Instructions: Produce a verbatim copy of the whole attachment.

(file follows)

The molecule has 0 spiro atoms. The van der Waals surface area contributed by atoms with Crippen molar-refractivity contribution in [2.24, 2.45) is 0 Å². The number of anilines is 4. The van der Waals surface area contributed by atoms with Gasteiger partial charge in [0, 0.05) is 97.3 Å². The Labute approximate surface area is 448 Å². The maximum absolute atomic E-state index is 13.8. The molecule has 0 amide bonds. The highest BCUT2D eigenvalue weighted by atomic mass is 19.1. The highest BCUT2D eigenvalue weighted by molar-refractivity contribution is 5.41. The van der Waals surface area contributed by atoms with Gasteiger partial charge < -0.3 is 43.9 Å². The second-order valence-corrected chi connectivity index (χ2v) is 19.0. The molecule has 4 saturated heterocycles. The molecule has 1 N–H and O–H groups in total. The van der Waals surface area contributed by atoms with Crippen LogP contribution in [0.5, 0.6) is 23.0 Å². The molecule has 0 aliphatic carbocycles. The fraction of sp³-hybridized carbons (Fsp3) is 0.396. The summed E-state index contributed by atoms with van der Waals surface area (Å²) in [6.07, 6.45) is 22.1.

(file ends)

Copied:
The molecule has 0 spiro atoms. The van der Waals surface area contributed by atoms with Crippen molar-refractivity contribution in [2.24, 2.45) is 0 Å². The number of anilines is 4. The van der Waals surface area contributed by atoms with Gasteiger partial charge in [0, 0.05) is 97.3 Å². The Labute approximate surface area is 448 Å². The maximum absolute atomic E-state index is 13.8. The molecule has 0 amide bonds. The highest BCUT2D eigenvalue weighted by atomic mass is 19.1. The highest BCUT2D eigenvalue weighted by molar-refractivity contribution is 5.41. The van der Waals surface area contributed by atoms with Gasteiger partial charge < -0.3 is 43.9 Å². The second-order valence-corrected chi connectivity index (χ2v) is 19.0. The molecule has 4 saturated heterocycles. The molecule has 1 N–H and O–H groups in total. The van der Waals surface area contributed by atoms with Crippen LogP contribution in [0.5, 0.6) is 23.0 Å². The molecule has 0 aliphatic carbocycles. The fraction of sp³-hybridized carbons (Fsp3) is 0.396. The summed E-state index contributed by atoms with van der Waals surface area (Å²) in [6.07, 6.45) is 22.1.